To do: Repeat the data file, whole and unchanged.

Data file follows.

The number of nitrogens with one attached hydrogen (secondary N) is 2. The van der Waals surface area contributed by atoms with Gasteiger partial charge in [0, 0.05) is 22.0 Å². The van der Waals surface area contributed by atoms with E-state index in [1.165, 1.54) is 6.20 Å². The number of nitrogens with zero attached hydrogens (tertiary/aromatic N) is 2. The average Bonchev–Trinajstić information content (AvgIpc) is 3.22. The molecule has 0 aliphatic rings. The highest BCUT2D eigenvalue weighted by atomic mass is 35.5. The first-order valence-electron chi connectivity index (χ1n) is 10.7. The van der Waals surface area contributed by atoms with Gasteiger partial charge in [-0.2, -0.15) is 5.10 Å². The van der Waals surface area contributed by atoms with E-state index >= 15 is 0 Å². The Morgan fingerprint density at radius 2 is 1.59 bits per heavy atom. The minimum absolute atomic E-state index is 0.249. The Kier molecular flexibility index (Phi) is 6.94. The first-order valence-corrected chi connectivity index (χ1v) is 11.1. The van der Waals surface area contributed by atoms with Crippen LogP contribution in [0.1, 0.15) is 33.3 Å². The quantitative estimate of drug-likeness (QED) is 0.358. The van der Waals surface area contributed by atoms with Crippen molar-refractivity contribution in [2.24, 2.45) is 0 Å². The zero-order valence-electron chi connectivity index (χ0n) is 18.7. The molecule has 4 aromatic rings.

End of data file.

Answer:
The number of nitrogens with one attached hydrogen (secondary N) is 2. The van der Waals surface area contributed by atoms with Gasteiger partial charge in [0, 0.05) is 22.0 Å². The van der Waals surface area contributed by atoms with E-state index in [1.165, 1.54) is 6.20 Å². The number of nitrogens with zero attached hydrogens (tertiary/aromatic N) is 2. The average Bonchev–Trinajstić information content (AvgIpc) is 3.22. The molecule has 0 aliphatic rings. The highest BCUT2D eigenvalue weighted by atomic mass is 35.5. The first-order valence-electron chi connectivity index (χ1n) is 10.7. The van der Waals surface area contributed by atoms with Gasteiger partial charge in [-0.2, -0.15) is 5.10 Å². The van der Waals surface area contributed by atoms with E-state index >= 15 is 0 Å². The Morgan fingerprint density at radius 2 is 1.59 bits per heavy atom. The minimum absolute atomic E-state index is 0.249. The Kier molecular flexibility index (Phi) is 6.94. The first-order valence-corrected chi connectivity index (χ1v) is 11.1. The van der Waals surface area contributed by atoms with Crippen LogP contribution in [0.1, 0.15) is 33.3 Å². The quantitative estimate of drug-likeness (QED) is 0.358. The van der Waals surface area contributed by atoms with Crippen molar-refractivity contribution in [2.24, 2.45) is 0 Å². The zero-order valence-electron chi connectivity index (χ0n) is 18.7. The molecule has 4 aromatic rings.